Cybersecurity: How safe is any Jamaican?


Cybersecurity: How safe is any Jamaican?

Sunday, July 19, 2020

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Computerisation and the Internet, referred to as information and communications technology, has enormously improved the quality of life.

It has eliminated a great deal of travel and paper documents, has greatly increased the efficiency of business by cutting the amount of work and time to carry out any task, while reducing information storage.

It has also eliminated distance, making transactions across the globe instant with the press of a button, and has revolutionised social life and the availability of information and entertainment.

The worldwide availability of international communication technology, increasingly less expensive international transportation and the vastly expanded networks of physical infrastructure have made global connectivity a reality.

Connectivity has been facilitated by an increased willingness of governments to collaborate on transnational physical infrastructure. The number of connected devices has grown to 26.3 billion in 2020.

It has changed the production of goods and services, causing a de-materialisation of some activities and replacing them with software. For example, Uber is a software tool, it does not own any cars, and is now the biggest taxi company in the world. Airbnb, the largest accommodation booking service, owns no hotel rooms.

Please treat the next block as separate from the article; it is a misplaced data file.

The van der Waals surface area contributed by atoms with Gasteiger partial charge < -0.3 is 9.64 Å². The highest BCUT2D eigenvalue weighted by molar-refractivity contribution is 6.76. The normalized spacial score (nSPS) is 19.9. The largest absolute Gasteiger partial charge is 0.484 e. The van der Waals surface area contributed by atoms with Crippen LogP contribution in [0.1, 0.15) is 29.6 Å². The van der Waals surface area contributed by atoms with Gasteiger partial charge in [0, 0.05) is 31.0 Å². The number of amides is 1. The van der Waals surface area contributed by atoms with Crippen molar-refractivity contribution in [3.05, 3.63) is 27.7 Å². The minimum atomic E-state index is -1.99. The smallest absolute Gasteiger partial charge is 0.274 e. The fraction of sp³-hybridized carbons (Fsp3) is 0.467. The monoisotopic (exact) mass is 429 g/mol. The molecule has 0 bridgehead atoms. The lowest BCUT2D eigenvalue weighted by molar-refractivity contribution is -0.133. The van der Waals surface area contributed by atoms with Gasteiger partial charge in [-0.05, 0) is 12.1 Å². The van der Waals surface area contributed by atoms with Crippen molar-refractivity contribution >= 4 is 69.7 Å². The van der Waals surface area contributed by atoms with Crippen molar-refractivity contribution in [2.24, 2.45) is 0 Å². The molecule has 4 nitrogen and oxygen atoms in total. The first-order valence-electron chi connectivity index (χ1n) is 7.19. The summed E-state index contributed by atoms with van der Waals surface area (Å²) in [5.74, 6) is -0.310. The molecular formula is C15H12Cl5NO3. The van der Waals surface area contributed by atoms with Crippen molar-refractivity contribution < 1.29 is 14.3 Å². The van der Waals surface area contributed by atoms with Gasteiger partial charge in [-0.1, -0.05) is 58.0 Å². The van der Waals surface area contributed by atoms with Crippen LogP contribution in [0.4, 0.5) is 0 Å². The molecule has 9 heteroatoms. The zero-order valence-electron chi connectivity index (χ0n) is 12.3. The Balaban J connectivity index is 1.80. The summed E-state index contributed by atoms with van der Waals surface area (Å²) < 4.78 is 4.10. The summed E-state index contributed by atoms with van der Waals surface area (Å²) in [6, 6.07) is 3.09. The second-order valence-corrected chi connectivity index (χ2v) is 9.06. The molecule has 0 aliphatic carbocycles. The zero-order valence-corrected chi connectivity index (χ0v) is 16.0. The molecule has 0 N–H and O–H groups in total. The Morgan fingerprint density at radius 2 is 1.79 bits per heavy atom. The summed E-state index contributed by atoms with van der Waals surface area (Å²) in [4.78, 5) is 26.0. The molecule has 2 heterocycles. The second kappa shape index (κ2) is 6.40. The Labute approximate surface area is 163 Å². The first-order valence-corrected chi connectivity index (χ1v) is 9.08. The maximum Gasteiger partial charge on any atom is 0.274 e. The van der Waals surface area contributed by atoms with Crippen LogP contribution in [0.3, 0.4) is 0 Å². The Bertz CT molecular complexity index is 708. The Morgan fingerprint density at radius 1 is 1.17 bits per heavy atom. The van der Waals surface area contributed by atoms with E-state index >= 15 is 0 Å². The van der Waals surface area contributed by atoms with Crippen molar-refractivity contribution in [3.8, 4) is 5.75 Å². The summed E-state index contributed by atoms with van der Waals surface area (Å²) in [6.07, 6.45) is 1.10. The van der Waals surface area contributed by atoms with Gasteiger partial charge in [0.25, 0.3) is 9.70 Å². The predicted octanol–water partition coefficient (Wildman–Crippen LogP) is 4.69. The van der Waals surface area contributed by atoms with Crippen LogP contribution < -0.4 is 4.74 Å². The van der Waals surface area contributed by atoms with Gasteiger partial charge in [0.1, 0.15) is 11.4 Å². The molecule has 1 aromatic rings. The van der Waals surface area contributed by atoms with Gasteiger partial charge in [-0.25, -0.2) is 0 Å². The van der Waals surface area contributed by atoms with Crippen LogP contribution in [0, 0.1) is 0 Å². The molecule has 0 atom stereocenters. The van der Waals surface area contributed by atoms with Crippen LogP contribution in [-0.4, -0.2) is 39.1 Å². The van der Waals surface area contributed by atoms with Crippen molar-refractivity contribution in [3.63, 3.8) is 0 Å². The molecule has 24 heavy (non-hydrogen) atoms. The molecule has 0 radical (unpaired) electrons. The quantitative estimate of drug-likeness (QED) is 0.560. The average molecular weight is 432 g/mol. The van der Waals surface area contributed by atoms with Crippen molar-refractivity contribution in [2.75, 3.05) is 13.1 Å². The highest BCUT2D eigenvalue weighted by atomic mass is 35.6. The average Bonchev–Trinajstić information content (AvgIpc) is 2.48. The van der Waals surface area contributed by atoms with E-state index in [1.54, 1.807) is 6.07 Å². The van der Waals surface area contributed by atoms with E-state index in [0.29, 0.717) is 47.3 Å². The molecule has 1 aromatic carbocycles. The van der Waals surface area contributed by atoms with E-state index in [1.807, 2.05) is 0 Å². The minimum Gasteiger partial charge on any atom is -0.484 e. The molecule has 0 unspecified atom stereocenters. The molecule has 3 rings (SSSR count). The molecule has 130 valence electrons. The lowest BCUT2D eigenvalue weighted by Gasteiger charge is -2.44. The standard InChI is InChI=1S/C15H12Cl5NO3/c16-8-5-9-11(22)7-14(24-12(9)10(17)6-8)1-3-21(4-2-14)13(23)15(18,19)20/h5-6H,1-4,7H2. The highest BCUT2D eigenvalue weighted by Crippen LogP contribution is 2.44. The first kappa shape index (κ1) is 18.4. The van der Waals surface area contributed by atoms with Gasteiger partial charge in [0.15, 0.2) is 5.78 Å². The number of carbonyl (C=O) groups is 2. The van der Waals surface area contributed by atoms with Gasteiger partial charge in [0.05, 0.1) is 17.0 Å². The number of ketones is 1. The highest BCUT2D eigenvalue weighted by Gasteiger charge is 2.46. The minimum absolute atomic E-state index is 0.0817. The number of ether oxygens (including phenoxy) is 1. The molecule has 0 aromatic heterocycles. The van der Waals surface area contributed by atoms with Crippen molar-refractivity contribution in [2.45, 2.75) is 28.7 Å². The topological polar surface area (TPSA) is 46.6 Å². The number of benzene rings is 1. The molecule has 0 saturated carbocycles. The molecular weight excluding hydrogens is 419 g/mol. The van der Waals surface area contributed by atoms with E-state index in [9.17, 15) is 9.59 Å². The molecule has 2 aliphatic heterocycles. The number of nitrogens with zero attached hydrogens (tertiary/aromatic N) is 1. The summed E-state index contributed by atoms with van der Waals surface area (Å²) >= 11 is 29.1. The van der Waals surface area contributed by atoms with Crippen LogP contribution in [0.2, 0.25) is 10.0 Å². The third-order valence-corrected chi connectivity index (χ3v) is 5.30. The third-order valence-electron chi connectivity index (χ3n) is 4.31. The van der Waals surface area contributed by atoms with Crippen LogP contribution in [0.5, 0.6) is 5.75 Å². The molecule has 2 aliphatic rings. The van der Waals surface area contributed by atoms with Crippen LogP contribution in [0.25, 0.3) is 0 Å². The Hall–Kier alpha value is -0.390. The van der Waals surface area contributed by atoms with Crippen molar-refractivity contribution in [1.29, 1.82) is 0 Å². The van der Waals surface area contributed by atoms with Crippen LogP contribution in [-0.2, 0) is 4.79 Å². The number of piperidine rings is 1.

However, every revolutionary change in technology has its downside — the security of information and the use of the technology. Cybersecurity is the practice of defending computers, servers, mobile devices, electronic systems, networks, and data from hacking motivated by greed, the technical challenge and malicious intent.

The number of records which experienced data breach increased by 150 per cent in 2019. It seems that no system is safe from hacking. Bad enough that hacking is carried out by criminals, including in Jamaica where commercial banks have been hit badly, but hacking is now a national security issue worldwide because there is State-sponsored hacking.

When there is a cybersecurity issue on a global scale, it is expected that governments will take action to protect their citizens and that there will be international cooperation among governments.

The problem is that many governments are engaged in hacking. It is alleged that the Government of the People's Republic of China is involved in hacking industrial technologies and Russia is claimed to have intervened in the US presidential elections and to be actively hacking the research into the production of a vaccine to counter COVID-19.

Is Jamaica in a state of readiness to handle cybersecurity? Are e-mails, cellular phones and communications on social media confidential? There is a National Cyber Security Strategy but has it been implemented?

Moreover, does the Government have the expertise to handle threats to our cybersecurity by ensuring that there is national capacity to detect, respond and recover from cyber incidents? Do the police have the expertise to fight cybercrime from scamming, to money laundering to financial institution fraud?

While the level of violent crime demands urgent attention, we must not overlook the critical issues of cybercrime and cybersecurity.

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